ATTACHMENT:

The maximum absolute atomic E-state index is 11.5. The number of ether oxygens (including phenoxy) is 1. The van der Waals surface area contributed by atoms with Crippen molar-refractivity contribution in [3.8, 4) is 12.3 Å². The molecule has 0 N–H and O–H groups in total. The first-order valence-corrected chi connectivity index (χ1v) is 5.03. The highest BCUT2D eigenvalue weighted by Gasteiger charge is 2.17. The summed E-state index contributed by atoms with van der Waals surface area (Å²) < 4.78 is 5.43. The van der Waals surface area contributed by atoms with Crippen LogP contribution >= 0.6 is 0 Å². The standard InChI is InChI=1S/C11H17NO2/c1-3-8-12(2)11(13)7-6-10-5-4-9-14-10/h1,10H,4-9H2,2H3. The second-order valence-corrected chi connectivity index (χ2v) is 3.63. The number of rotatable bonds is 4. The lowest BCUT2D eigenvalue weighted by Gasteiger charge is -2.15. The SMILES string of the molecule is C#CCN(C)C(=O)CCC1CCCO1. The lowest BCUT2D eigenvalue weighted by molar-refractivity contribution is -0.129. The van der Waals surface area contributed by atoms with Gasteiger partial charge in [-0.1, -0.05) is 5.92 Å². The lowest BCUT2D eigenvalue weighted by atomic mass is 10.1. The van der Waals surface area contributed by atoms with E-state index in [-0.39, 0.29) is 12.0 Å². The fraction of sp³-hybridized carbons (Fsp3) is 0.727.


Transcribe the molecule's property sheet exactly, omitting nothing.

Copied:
The maximum absolute atomic E-state index is 11.5. The number of ether oxygens (including phenoxy) is 1. The van der Waals surface area contributed by atoms with Crippen molar-refractivity contribution in [3.8, 4) is 12.3 Å². The molecule has 0 N–H and O–H groups in total. The first-order valence-corrected chi connectivity index (χ1v) is 5.03. The highest BCUT2D eigenvalue weighted by Gasteiger charge is 2.17. The summed E-state index contributed by atoms with van der Waals surface area (Å²) < 4.78 is 5.43. The van der Waals surface area contributed by atoms with Crippen LogP contribution >= 0.6 is 0 Å². The standard InChI is InChI=1S/C11H17NO2/c1-3-8-12(2)11(13)7-6-10-5-4-9-14-10/h1,10H,4-9H2,2H3. The second-order valence-corrected chi connectivity index (χ2v) is 3.63. The number of rotatable bonds is 4. The lowest BCUT2D eigenvalue weighted by Gasteiger charge is -2.15. The SMILES string of the molecule is C#CCN(C)C(=O)CCC1CCCO1. The lowest BCUT2D eigenvalue weighted by molar-refractivity contribution is -0.129. The van der Waals surface area contributed by atoms with Gasteiger partial charge in [-0.1, -0.05) is 5.92 Å². The lowest BCUT2D eigenvalue weighted by atomic mass is 10.1. The van der Waals surface area contributed by atoms with E-state index in [-0.39, 0.29) is 12.0 Å². The fraction of sp³-hybridized carbons (Fsp3) is 0.727.